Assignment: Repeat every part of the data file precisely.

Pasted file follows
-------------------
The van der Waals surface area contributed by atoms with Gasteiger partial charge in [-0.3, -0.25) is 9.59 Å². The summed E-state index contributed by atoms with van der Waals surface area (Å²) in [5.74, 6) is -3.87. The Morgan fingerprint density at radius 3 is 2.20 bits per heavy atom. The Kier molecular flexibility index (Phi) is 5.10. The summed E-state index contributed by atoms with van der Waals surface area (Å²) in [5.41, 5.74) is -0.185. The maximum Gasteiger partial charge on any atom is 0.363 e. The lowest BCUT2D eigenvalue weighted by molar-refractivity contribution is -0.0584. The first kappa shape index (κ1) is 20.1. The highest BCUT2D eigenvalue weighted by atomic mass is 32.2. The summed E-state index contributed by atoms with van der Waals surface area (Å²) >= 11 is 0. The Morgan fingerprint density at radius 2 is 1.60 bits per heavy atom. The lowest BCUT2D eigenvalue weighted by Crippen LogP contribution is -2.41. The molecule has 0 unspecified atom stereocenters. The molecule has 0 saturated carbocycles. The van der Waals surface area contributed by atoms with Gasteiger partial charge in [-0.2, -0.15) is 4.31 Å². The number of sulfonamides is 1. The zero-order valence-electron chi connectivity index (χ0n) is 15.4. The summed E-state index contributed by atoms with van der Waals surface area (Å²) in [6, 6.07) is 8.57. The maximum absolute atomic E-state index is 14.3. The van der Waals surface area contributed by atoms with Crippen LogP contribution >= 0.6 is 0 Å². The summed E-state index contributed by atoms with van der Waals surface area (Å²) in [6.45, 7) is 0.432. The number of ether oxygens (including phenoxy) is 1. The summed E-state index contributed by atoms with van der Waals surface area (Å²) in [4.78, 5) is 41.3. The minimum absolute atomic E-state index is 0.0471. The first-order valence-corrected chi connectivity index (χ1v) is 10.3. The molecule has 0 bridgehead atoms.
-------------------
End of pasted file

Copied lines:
The van der Waals surface area contributed by atoms with Gasteiger partial charge in [-0.3, -0.25) is 9.59 Å². The summed E-state index contributed by atoms with van der Waals surface area (Å²) in [5.74, 6) is -3.87. The Morgan fingerprint density at radius 3 is 2.20 bits per heavy atom. The Kier molecular flexibility index (Phi) is 5.10. The summed E-state index contributed by atoms with van der Waals surface area (Å²) in [5.41, 5.74) is -0.185. The maximum Gasteiger partial charge on any atom is 0.363 e. The lowest BCUT2D eigenvalue weighted by molar-refractivity contribution is -0.0584. The first kappa shape index (κ1) is 20.1. The highest BCUT2D eigenvalue weighted by atomic mass is 32.2. The summed E-state index contributed by atoms with van der Waals surface area (Å²) >= 11 is 0. The Morgan fingerprint density at radius 2 is 1.60 bits per heavy atom. The lowest BCUT2D eigenvalue weighted by Crippen LogP contribution is -2.41. The molecule has 0 unspecified atom stereocenters. The molecule has 0 saturated carbocycles. The van der Waals surface area contributed by atoms with Gasteiger partial charge in [-0.2, -0.15) is 4.31 Å². The number of sulfonamides is 1. The zero-order valence-electron chi connectivity index (χ0n) is 15.4. The summed E-state index contributed by atoms with van der Waals surface area (Å²) in [6, 6.07) is 8.57. The maximum absolute atomic E-state index is 14.3. The van der Waals surface area contributed by atoms with Crippen LogP contribution >= 0.6 is 0 Å². The summed E-state index contributed by atoms with van der Waals surface area (Å²) in [6.45, 7) is 0.432. The number of ether oxygens (including phenoxy) is 1. The summed E-state index contributed by atoms with van der Waals surface area (Å²) in [4.78, 5) is 41.3. The minimum absolute atomic E-state index is 0.0471. The first-order valence-corrected chi connectivity index (χ1v) is 10.3. The molecule has 0 bridgehead atoms.